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                      We shall see. I am very interested to see how Casper turns out when it’s exposed to the real world.

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                        What shall we see?

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                          Whether Casper enabled Ethereum to make a successful transition from Proof-of-work to Proof-of-stake!

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                            We will also see whether “PoS will rapidly approximate PoW”. My current opinion is that it is possible, but unlikely.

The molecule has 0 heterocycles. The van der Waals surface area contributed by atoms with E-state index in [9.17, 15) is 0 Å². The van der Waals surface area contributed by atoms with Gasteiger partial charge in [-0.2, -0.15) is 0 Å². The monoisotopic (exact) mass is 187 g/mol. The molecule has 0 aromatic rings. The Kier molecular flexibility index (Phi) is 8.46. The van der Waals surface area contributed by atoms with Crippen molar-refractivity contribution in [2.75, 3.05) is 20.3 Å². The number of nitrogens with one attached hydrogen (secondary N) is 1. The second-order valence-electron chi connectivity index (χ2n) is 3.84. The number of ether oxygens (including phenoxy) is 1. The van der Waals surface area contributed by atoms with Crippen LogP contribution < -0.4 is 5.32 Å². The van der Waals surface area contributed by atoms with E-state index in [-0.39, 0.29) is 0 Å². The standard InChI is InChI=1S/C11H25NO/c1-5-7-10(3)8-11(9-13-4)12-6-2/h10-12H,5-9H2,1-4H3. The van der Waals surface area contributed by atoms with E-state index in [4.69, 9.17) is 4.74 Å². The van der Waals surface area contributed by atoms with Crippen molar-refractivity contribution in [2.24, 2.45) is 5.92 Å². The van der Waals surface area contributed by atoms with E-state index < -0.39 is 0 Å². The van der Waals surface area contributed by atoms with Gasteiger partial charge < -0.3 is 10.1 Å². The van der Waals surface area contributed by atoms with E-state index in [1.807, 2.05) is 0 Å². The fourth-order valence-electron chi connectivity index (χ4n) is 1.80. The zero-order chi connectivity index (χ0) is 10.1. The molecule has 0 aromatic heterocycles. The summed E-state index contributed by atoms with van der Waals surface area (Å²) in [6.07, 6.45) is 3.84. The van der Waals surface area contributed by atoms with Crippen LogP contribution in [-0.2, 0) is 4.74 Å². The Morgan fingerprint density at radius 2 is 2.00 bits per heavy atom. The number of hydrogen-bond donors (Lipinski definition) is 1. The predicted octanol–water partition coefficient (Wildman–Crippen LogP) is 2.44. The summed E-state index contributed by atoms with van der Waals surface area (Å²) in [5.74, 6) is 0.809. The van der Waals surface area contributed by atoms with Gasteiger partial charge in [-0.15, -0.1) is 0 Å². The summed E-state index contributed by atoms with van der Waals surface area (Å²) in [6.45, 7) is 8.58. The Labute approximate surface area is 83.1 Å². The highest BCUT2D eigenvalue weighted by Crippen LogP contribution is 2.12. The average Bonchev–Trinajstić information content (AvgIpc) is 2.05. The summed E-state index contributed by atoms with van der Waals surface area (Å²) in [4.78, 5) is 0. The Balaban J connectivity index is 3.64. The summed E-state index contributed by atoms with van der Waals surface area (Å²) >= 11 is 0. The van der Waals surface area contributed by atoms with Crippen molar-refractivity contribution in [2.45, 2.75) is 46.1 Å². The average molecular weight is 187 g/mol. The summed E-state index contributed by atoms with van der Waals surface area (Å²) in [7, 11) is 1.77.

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              To respond to your subsequent edit:

              If more than a negligible proportion of the populace agreed with you

              A negligible proportion of the populace has read your post, and their opinion has no impact on its accuracy.

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              Your link doesn’t make a claim, it’s just a link to a Twitter search saying proof of work is good. Did you mean another link?

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                  So you did, sorry!

                  One link compares, literally, the entire financial system and everything it does to Bitcoin, and asserts - without numbers - that surely Bitcoin is more energy efficient than the existing system. (The other links are blank slogans.)